Educator, director, actor and activist Manjula Kumar has been awarded the Mahatma Gandhi Memorial Foundation's Fellowship of Peace Award.
At a ceremony on June 12 in uptown Washington, DC, she was described as someone who 'through her numerous productions, worked tirelessly to build bridges of cross-cultural understanding between diverse communities, and expresses the notion of the fellowship of peace through every artistic endeavour.'
Kumar has been with the Smithsonian Institution since 1985 when she came as part of the Festival of India Programme.
Carrie Trybulec, director, Gandhi Memorial Center, said Kumar's work "directly brings the creative expressions of humanity through the arts to a diverse community greatly expanding our horizons of understanding across all perceived boundaries".
Kolkata-born, Delhi and London-educated Kumar was presented with a plaque sculpted by local artist Perry William Carsley, who has also contributed to the sculpture of the World War II Memorial on the Washington Mall.
Present at the ceremony were two past recipients of the award: Ambassador Akbar Ahmed, Ibn Khaldun Chair of Islamic Studies, American University, Washington, DC; and noted photo-journalist and community icon Rajan Devadas.
Ahmed, a former Pakistani high commissioner to the United Kingdom, spoke of his close association with Kumar on his play The Trial of Dara Shikoh, which she directed and performed.
Srimati Kamala, founder and former director, Gandhi Memorial Center, and now president of the Mahatma Gandhi Memorial Foundation, said, "Without exaggeration, I can say that Manjula and [her husband] Viren have considered this abode dedicated to Mahatma Gandhi's life message to be worthy of their ideal. Through the Smithsonian Institution, through the Global Performing Arts founded by you, through your tireless efforts with the [Washington, DC] International Film Festival programmes, you have expanded, educated, joined and uplifted the lives of many, many people from many cultures."
A visibly emotional Kumar lauded Ahmed, saying, "I call him my Emperor Akbar. He made me into Shehzaadi Jahanara and made me feel royal. We have common ideals, a strong belief in interfaith and I greatly admire his relentless pursuit of peace through education."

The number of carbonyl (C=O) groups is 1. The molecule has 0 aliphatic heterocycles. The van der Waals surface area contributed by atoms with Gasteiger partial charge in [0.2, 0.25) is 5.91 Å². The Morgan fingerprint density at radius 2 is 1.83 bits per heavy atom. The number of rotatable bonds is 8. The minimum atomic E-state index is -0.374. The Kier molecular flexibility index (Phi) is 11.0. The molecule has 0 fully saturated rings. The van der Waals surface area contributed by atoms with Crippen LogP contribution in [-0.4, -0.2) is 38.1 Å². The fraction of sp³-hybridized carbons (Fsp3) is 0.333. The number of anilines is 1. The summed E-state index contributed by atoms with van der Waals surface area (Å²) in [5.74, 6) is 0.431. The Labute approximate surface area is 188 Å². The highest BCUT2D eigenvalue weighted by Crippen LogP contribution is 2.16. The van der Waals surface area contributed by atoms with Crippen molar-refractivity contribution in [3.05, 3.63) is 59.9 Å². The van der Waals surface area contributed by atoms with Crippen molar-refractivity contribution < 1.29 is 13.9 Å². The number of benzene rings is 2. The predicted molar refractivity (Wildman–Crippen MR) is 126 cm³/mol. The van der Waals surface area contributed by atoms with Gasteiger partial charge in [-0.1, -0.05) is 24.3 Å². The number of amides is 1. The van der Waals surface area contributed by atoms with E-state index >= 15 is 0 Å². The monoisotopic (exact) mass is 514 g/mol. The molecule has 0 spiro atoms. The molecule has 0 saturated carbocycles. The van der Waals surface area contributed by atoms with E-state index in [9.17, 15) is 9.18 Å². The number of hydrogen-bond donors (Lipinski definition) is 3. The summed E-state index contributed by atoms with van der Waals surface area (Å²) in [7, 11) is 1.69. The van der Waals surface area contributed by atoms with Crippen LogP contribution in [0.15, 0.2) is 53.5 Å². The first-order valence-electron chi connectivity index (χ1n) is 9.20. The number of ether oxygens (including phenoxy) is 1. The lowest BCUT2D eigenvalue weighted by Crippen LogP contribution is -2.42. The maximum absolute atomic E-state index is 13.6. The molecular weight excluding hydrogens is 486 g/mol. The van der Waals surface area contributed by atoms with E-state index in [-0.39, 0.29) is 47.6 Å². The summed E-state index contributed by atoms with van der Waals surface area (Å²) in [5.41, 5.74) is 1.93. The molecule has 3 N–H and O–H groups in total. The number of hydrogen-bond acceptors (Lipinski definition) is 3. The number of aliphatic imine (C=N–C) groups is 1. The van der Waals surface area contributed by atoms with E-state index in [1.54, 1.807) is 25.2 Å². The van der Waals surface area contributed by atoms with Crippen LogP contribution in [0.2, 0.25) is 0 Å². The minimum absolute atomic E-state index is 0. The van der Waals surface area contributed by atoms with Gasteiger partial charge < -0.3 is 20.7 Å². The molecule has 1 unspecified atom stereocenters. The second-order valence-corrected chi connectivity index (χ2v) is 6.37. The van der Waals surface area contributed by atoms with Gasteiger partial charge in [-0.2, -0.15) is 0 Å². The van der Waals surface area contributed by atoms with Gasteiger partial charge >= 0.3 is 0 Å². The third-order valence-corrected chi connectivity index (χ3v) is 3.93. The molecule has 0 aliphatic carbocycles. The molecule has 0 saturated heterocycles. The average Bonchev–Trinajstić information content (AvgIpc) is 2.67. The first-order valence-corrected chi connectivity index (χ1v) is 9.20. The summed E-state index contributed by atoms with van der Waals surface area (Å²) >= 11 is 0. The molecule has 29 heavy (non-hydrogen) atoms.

She added, "In reality, this award is an expression of the generosity and deep humanity of Kamalaji who understands the seriousness of the role the arts play in our lives."
Peace, she asserted, "is not passive; peace is active, it is a participation, it is an action. As a cultural activist, I strongly believe in education of the arts and through the arts I feel blessed that I can indulge in my passion for dance, drama, music, poetry, literature, cinema, and still call it work!"
"Today," she continued, "we live in a complex, commercialised, highly politicised world. A world of Twitter, Flickr, Blackberries, and anybody and everybody is a blogger. But, however, exciting this sounds, we must not lose the human touch, the human care and concern."
The programmes she has produced for the Smithsonian include Rajasthan: Land of Valour, Legend and Romance, a six-part series celebrating the arts of the state and the controversial Scheherazade Goes West: Shattering the Stereotypes, which analysed the role of Muslim women in modern society.
She also presented the Complete Satyajit Ray: Cinema Through the Inner Eye, the first retrospective in the United States of the works of the master director. Kumar has produced, directed and acted in plays in different languages. As a programme advisor and juror with the Washington, DC International Film Festival, she curated many Indian film programmes including premier screenings of Deepa Mehta's controversial trilogy, Fire, Earth and Water. Kumar was also the catalyst behind establishing the annual Indian Visions festival.
Image: Carrie Trybulec, Akbar Ahmed, Manjula Kumar, Srimati Kamala and Rajan Devadas